Of course, it depends on whether you are a foodie or not. Fortunately for my survival, I’ve been an avid foodie since childhood, which was when this condition decided to rear its ugly head and I’ve actually never had a real, natural remission since. Fifty years of pain is a wearily long time, and believe me, one never does “get used to it”. Have autistic hypersensitivity doesn’t help the pain at all, it amplifies its effects to other parts of the body in a palpable and engulfing way. But there is a flip side, as life usually is multidimensional in all its glory. My ‘seeking senses’ are also heightened, which makes me a determined, driven and almost indefatigable foodie. Almost. There have been times when I surrendered to the pain and just didn’t have the strength to foodie on. Continue reading

Autistic Identity

The wonderful folks at Reframing Autism recently launched a series of videos by Autistic people sharing their views on a variety of topics. (Check out their Facebook page for more and hit them a Like or Follow while you’re there!) This video is my humble contribution, about my Autistic identity.

A few years ago, during a coffee catch-up with a brain scientist friend, I revealed to him that I had been diagnosed as Autistic. It was both intriguing and saddening to see and hear his reaction. Where previously, he had declare how fascinated he was with my eccentric personality, now, he was somewhat derisive.

“Oh, you can’t be Autistic, you’re not at all like Temple Grandin! You are too fluent in your speech and communication.”

I tried to explain, that I have had plenty of practice, since I began to become aware of my own existence, around the age of 5 or 6, I started to practice in front of the mirror, taking on various personas. The subconscious was already telling me that I was not the same as others, and I had embarked on a meticulous training journey in the art of social camouflage. There were awkward moments – and there still are – but I made it my life’s mission (at the time) to refine my skills so much so that nobody could tell I was performing. It wasn’t difficult to carry off when in the midst of strangers, and even with so-called ‘close’ friends, I was consciously engaging myself in various forms of theatre. I was in my 40s by the time I was formally diagnosed – Asperger’s was the label then, but I am more comfortable with the encompassing ‘Autistic’ identity, not just because Asperger’s is now subsumed into the wider Autism category but also because I do not want to be associated in any way with the small group of ‘Aspie Supremacists’ who deem themselves superior to the rest of autistic people.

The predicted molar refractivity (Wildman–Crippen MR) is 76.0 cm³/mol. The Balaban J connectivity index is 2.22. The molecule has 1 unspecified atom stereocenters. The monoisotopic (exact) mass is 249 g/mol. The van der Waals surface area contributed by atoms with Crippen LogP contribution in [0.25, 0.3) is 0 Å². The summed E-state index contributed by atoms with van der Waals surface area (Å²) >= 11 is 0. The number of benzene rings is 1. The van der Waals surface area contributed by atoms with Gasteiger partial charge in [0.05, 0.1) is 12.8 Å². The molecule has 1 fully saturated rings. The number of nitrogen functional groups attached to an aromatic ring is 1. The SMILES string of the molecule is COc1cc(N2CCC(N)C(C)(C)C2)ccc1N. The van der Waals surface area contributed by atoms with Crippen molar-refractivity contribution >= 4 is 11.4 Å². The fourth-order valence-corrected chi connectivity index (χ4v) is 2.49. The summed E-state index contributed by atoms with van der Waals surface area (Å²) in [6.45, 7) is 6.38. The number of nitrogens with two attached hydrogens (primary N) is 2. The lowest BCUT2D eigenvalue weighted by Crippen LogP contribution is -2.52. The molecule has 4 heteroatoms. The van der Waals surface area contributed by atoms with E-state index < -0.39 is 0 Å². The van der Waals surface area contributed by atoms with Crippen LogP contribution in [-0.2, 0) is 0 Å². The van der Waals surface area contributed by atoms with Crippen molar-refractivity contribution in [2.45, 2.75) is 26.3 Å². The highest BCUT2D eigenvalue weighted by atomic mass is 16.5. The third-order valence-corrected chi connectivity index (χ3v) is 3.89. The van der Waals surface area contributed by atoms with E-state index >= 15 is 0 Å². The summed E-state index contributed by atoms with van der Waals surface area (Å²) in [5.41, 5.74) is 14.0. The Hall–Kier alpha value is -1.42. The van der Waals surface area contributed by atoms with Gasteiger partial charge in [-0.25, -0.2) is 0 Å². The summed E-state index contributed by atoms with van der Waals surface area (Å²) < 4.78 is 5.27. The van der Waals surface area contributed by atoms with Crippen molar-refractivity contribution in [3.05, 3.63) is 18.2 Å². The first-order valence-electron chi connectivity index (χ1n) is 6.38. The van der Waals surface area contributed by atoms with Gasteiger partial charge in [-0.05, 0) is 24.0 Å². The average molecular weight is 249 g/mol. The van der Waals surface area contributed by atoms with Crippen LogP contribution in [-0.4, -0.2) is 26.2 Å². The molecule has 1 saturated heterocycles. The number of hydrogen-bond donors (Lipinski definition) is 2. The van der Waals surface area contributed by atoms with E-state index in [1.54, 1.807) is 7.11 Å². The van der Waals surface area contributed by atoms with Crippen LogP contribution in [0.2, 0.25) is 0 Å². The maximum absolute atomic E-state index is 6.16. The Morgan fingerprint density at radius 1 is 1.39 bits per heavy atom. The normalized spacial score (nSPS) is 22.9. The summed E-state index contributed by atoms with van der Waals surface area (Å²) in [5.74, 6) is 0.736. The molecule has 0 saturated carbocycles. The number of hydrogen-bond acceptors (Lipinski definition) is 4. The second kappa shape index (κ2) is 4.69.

My explanation – which has since become a recognised phenomenon called ‘masking’ or ‘social camouflage’ studied seriously by researchers today – fell on un empathic ears. The brain scientist decided he was the expert who knew me better than I did myself. His question saddened me.

“Is this because you want to be Autistic?”

I realised, then, that there will be friends I have to leave behind along this journey towards being Me. And he was one of them.

Again, I’ll leave this song of mine – first recorded in 2000 – here, as a reminder to all, and to me, that Beingness is an endeavour, but we should never be ashamed of the effort and the journey.

“Me”, 2000 – ┬ęDawn-joy Leong

reviving love


I wrote and recorded this song 20 years ago, with Leena Salim. Directed, arranged and piano played by brilliant musician, now psychologist, Dr. Chris Fong. All made possible by generous funding from a treasured friend.

When Leena contacted me about reviving this song in her Throwback Thursday series, I was delighted. Here is Leena’s lovely MV with some photos of her, her cat, and Lucy and me. Somehow, we never photographed the both of us in the studio, I think we were having too much fun.

The world is in turmoil in ways and on levels not experienced before in recent times. All the heaving, swirling, churning and seething is too overwhelming for me. I’m no advocate or activist of any kind. I’m that bubble-head person that says I want “World Peace” with a sombre straight face and mean it. I’m also that cynic who has observed humanity for 55 years, and read about human history, and I am in despair, because humans have learned next to nothing despite our thousands of years of practice. I know I have no power to heal the world. So, here is my music and art, because this is an inexorable process and journey for this one insignificant Autistic life form, Me.

Fools, 2000. Music and lyrics by Dawn-joy Leong. Vocals, Leena Salim and Dawn-joy Leong. Director, arranger, pianist, Chris Fong.

“Where are the Fools?” they ask,
Well here I am.
Just another actor in the stage of life.
So, round and round, we go,
In search of truth,
Chasing our dreams,
The rainbow’s end,
Would we ever find?

I believe in Love,
And truth and hope,
And within a dreamer yearns
For love to find
Scarcely daring to admit it to myself,
A fool.
But then you came into my life
And suddenly I have found it in myself
All the courage to love and be a fool for you.

But life goes on, they say,
I guess it’s true,
And I know our paths will soon
Begin to part.
The sunlight in your hair
the pealing bells
Every haunting note
Will always stay deep within my heart.

Why are we so scared to love and give
Never wanting to admit
The loneliness, the pain.
If only the world were kind to us
If we could only be kinder to ourselves
Maybe we would find a way
To be true, to love.

(Hit a Like or Follow on Leena’s Fan Page too, while you’re at it!)

voicing the silent roaring

I’ve been doing a sort of big-ish battle with my autoimmune condition in the past three days. The complete works in quite a bit of horrific glory – if you have any kind of vasculitis you’d know what I’m talking about, but if you don’t never mind. This post is not about my wonderful physical pain. Ironically, it’s about my ‘voice’ – in a multidimensional way – just as I am riddled with so many aphthous ulcers that I am running a fever and unable to eat or speak, let alone sing.

I posted up this song of mine today on my Facebook. About my journey to Beingness. Of all my songs recorded during that period (1999-2000), this one always brings me to tears, and the narrative grows and grows every single day. I want it only to end when I am no more on earth. Being Me is a lifelong process. And the reason I am in tears each time is because I am overwhelmed with gratitude towards all those – in an almost mystical and magical serendipitous way – who have contributed to my Becoming. Continue reading